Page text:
ship of Divinity --Oxford Paper.
“Oh no! we never mention ber,

SHROPSHIRE.
Her name is never beard !-
But the moment he got out of doors, then

A new chapel of ease and burial ground, he would thunder against her with all bis crated by the bishop of the diocese. The

at Whitchurch, Salop, were lately consemight. In the council-room be would not chapel and parsonage adjoining were built hurt this poor old beldame ; he would not from funds left by the late rector of the suffer ber to be hurt; but the moment he got out, he would catch ber in the landing parish, the Earl of Bridgewater. The place, pitch her down, and break her neck, present Countess purchased the land and if possible. This was his mode of reason

presented it to the parish. ing. It required no compromise of any

SOMERSETSHIRE. principle ; nobody, he believed, would sus- Bati.-The annual meeting of the Inpect him of a desire to prop the Establish- corporated Society for the Propagation of ment; it only required him to close his the Gospel in Foreign Parts, was held on mouth on one subject in one room, and that Tuesday, at the Assembly Rooms, divine only till the law was altered, and left him service having been previously performed all the world beside to act on it."

at Christ Church, where an eloquent disVOL. IX-Feb. 1836.

2 h

course

was delivered before the Lord of their esteem and respect for his private Bishop of the diocese, the principal resi- worth, and in testimony of their approba dent clergy, and other friends of the insti. tion of his public conduct during a resi. tution, by the Rev. J. H. Pinder, M.A., dence of nearly nine years in that town. late Principal of Codrington College, in the The rev.gentleman has been appointed cuIsle of Barbadoes, from John viii. 12- rate to the united churches of Tedstone “ I am the light of the world; he that fol. Wafer and Edvin Loche, near Bromyard. loweth me shall not walk in darkness, but - Wolverhampton Chronicle. sball bave the light of life.” At the meet- A school-room, capable of containing 200 ing which took place at the rooms, and boys and 200 girls, is about to be erected at which was very numerously and respect- Moxley, near Darlaston. It is intended to ably attended, the Lord Bishop of the have it licensed as a place of worship, and diocese presided. The Rev. W. D. Wil. the Rev. G. Fisk, rector of Darlaston, and lis (in the absence, through illness, of the the Rev. Isaac Clarkson, vicar of WednesRev. G, Baker, the diocesan secretary) bury, will officiate alternately on Sunday read the annual report; after which, the evenings. The site, forty yards square, following gentlemen severally addressed has been given by Lord" Foley, and the the meeting :—Sir William Cockburn ; the necessary arrangements are in progress.Ven. Archdeacon Moysey ; the Ven. Arch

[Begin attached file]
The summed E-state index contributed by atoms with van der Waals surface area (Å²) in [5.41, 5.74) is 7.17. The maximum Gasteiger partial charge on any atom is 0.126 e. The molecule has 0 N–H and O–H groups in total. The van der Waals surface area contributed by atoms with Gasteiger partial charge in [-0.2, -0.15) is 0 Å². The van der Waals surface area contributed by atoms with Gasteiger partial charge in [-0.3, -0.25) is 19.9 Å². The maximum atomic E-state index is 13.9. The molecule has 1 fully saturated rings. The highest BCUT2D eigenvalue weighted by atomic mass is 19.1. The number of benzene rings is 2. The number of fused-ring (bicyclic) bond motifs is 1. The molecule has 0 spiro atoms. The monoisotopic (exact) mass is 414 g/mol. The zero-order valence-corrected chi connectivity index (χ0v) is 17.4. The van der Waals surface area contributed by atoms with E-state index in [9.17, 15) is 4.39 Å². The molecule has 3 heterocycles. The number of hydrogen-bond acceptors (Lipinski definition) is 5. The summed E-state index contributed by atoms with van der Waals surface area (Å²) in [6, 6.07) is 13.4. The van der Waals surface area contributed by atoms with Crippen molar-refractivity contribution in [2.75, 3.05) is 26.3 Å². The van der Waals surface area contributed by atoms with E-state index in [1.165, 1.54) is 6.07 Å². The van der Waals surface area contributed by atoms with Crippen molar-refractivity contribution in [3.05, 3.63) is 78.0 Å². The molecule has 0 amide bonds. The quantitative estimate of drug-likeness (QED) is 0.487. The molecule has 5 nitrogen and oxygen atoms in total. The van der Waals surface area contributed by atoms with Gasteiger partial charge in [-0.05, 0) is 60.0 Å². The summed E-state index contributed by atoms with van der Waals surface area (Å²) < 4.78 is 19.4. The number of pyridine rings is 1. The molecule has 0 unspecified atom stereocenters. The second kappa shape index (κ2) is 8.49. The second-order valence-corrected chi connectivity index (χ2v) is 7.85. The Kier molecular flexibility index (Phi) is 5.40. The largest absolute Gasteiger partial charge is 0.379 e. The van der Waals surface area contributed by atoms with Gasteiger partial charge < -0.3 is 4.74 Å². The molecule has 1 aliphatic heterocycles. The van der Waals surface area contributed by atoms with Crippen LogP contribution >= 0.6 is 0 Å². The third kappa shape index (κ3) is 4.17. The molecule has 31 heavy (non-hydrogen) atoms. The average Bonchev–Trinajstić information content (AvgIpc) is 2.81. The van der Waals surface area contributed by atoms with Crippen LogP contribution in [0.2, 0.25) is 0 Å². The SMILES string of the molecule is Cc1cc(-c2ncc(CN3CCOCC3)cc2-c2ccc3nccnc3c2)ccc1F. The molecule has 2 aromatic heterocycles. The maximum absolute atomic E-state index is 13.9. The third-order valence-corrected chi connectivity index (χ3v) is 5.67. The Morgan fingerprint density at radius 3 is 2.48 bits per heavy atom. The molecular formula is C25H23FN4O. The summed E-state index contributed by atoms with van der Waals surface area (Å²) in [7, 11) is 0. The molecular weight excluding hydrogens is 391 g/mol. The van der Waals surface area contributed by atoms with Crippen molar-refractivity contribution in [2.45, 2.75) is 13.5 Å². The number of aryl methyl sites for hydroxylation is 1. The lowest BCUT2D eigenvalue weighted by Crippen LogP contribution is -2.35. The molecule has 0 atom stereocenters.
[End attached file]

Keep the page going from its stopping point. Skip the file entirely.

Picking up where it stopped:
Ibid. deacon Mountain, from Upper Canada ; the The Rev. Mr. Leigh has resigned the Rev. J. Algar, of Frome; the Ven. Arch- living of Bilston, which is in the gift of the deacon Broughton, from New South Wales; parishioners. The Rev. Mr. Fisk and the the Very Rev. the Dean of Wells; the Rev. Rev. H. S. Fletcher are candidates to sucMr. Seymour ; Capt. Mattlebury, R.N.; ceed him.-Derby Mercury. the Rev. W. D. Willis; the Rev. C. M, Mount, &c. The collection at the church

SURREY. and at the rooms amounted to 781. 155. 10d.